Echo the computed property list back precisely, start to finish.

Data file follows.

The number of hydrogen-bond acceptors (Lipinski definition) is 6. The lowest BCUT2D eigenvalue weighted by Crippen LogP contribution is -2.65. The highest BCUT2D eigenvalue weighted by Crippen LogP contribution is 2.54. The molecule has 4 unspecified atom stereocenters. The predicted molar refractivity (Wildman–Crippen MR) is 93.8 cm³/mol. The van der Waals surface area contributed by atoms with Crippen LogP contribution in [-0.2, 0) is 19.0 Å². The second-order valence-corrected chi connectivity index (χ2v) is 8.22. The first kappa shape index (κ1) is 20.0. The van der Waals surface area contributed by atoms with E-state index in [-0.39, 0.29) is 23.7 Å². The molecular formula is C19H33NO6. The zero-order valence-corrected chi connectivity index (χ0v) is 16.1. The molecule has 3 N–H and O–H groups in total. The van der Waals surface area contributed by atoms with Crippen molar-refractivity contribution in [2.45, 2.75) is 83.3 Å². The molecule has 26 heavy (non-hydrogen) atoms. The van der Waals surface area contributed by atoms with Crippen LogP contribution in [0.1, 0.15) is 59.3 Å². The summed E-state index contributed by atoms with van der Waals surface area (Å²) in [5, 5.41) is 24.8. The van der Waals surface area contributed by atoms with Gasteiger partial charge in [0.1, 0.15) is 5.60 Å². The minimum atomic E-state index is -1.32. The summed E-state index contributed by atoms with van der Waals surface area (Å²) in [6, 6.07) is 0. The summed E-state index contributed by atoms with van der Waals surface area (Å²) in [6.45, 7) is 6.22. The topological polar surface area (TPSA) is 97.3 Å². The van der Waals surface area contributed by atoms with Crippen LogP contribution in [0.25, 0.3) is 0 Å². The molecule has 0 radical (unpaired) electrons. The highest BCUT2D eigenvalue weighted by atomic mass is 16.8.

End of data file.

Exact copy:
The number of hydrogen-bond acceptors (Lipinski definition) is 6. The lowest BCUT2D eigenvalue weighted by Crippen LogP contribution is -2.65. The highest BCUT2D eigenvalue weighted by Crippen LogP contribution is 2.54. The molecule has 4 unspecified atom stereocenters. The predicted molar refractivity (Wildman–Crippen MR) is 93.8 cm³/mol. The van der Waals surface area contributed by atoms with Crippen LogP contribution in [-0.2, 0) is 19.0 Å². The second-order valence-corrected chi connectivity index (χ2v) is 8.22. The first kappa shape index (κ1) is 20.0. The van der Waals surface area contributed by atoms with E-state index in [-0.39, 0.29) is 23.7 Å². The molecular formula is C19H33NO6. The zero-order valence-corrected chi connectivity index (χ0v) is 16.1. The molecule has 3 N–H and O–H groups in total. The van der Waals surface area contributed by atoms with Crippen molar-refractivity contribution in [2.45, 2.75) is 83.3 Å². The molecule has 26 heavy (non-hydrogen) atoms. The van der Waals surface area contributed by atoms with Crippen LogP contribution in [0.1, 0.15) is 59.3 Å². The summed E-state index contributed by atoms with van der Waals surface area (Å²) in [5, 5.41) is 24.8. The van der Waals surface area contributed by atoms with Gasteiger partial charge in [0.1, 0.15) is 5.60 Å². The minimum atomic E-state index is -1.32. The summed E-state index contributed by atoms with van der Waals surface area (Å²) in [6, 6.07) is 0. The summed E-state index contributed by atoms with van der Waals surface area (Å²) in [6.45, 7) is 6.22. The topological polar surface area (TPSA) is 97.3 Å². The van der Waals surface area contributed by atoms with Crippen LogP contribution in [0.25, 0.3) is 0 Å². The molecule has 0 radical (unpaired) electrons. The highest BCUT2D eigenvalue weighted by atomic mass is 16.8.